The sixth fight of the night was Ed Herman vs. Kyle Noke. This was a middleweight fight, meaning 185 pounds. The referee in charge of the action was Mario Yamasaki.
I'll admit. I thought heading into this fight Noke would be the better submission grappler while Ed Herman would be the better wrestler. Not so. The wrestling was probably something close to even, but Herman looked arguably the best he ever has in terms of putting together a chain of submission attacks. Not just from guard, e.g. switching from arm bar to triangle, although he did not that, too. But it was a deep variety of attacks, ultimately catching him with an inverted heel hook, which is widely regarded as the most painful and damaging submissions in all of mixed martial arts. Herman noted his goal was to keep his hips moving, which he most certainly did.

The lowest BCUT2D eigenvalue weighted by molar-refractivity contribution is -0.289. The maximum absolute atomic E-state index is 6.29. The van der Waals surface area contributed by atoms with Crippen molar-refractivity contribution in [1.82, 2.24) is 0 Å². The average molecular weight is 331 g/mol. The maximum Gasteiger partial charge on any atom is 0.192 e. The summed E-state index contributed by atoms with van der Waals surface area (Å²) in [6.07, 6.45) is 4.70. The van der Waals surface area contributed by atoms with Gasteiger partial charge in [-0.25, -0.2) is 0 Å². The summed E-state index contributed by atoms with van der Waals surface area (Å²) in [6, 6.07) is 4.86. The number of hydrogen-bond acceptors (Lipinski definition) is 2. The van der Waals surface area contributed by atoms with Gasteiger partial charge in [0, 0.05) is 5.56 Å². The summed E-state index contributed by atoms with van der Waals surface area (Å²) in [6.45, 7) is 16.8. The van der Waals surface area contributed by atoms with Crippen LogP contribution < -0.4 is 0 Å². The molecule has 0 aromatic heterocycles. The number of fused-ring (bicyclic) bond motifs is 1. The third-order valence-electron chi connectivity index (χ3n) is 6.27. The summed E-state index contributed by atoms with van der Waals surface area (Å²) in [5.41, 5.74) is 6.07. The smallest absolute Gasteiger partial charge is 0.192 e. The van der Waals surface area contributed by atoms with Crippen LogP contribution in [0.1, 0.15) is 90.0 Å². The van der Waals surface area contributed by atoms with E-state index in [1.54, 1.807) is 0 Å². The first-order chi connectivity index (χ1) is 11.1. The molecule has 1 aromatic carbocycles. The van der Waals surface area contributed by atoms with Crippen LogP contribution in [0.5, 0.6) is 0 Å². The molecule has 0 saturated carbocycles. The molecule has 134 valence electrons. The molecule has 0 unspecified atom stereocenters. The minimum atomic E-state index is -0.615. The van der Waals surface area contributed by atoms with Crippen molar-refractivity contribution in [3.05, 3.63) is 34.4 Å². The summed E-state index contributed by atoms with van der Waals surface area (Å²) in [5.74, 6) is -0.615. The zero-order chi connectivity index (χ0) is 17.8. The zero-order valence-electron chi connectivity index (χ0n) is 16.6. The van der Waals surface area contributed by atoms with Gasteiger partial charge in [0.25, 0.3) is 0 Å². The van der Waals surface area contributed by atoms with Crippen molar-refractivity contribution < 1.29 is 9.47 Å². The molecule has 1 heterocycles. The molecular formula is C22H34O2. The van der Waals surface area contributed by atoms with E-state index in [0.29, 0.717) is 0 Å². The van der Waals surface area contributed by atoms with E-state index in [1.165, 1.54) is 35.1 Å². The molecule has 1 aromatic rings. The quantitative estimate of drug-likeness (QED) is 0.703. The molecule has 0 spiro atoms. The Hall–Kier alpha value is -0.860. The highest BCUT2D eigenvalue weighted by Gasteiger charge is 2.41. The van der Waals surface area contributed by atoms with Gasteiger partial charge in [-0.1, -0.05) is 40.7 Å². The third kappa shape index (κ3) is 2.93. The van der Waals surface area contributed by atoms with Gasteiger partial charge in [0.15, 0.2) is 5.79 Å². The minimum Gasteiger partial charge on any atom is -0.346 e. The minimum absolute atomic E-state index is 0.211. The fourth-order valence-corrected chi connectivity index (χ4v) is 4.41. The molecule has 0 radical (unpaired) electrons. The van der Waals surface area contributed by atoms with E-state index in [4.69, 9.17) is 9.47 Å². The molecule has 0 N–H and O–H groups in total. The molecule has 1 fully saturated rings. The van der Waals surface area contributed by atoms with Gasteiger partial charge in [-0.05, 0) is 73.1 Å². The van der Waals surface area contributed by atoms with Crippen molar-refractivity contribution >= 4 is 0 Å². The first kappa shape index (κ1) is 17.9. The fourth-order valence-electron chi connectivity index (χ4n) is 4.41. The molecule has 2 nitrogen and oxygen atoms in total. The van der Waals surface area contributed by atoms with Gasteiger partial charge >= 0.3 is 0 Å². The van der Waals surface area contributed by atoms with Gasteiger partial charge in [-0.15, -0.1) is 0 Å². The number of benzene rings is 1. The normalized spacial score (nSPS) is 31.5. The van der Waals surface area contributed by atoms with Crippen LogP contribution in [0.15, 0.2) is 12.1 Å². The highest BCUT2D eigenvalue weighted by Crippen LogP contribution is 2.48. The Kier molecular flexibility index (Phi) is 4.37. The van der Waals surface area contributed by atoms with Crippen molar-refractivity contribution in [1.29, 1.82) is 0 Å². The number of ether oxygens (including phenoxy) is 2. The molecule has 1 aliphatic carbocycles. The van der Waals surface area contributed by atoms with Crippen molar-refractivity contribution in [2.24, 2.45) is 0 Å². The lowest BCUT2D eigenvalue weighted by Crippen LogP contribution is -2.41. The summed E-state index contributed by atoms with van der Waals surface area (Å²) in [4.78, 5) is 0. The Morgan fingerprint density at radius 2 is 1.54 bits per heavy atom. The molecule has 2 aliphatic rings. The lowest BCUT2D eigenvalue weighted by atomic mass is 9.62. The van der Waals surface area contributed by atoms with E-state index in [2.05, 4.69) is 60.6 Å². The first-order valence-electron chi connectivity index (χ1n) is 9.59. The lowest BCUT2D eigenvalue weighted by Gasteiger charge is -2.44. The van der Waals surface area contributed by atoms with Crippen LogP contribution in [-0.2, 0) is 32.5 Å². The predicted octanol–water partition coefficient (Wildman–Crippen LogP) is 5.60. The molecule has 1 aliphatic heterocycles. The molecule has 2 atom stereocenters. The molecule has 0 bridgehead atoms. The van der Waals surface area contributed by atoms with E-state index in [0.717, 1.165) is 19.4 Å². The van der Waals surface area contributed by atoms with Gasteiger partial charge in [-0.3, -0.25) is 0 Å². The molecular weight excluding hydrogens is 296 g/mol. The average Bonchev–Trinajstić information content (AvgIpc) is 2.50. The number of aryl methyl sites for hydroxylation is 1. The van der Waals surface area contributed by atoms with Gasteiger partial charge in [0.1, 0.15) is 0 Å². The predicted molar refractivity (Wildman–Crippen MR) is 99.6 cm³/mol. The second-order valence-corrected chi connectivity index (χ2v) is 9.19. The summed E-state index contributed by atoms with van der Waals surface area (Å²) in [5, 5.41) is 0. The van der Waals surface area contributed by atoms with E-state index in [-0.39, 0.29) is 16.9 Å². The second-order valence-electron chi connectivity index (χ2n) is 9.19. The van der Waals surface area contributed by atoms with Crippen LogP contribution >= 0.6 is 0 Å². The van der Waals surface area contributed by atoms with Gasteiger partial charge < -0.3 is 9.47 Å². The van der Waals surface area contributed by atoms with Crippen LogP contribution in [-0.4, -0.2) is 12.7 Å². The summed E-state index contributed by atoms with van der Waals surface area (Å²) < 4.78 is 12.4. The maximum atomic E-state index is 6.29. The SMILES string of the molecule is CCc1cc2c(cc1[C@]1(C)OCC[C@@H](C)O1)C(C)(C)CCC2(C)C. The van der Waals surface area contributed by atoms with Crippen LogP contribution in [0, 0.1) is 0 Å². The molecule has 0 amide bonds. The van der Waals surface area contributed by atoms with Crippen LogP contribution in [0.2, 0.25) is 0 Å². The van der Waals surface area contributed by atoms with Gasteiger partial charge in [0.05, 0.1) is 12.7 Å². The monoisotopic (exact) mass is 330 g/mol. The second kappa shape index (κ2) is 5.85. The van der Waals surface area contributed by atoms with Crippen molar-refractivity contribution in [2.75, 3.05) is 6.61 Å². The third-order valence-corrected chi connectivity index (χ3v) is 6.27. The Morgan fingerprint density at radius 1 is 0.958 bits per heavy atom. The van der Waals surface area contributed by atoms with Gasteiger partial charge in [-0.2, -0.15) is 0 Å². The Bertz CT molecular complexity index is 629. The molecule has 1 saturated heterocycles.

What I also liked about Herman's performance was his ability to keep the submission attempts going to negate the effects of losing position from failed sub attempts. A lot of fighters fail to lock in a submission from the bottom and either keep the attacks stale or repetitive. By varying the attacks and changing limbs, Herman forced Noke into defensive maneuvering whose pace and tactics are simply hard to keep up with. Excellent stuff from 'Short Fuse'.
UFC on Versus 5 results: defeats via submission (heel hook) at 4:15 of round 1.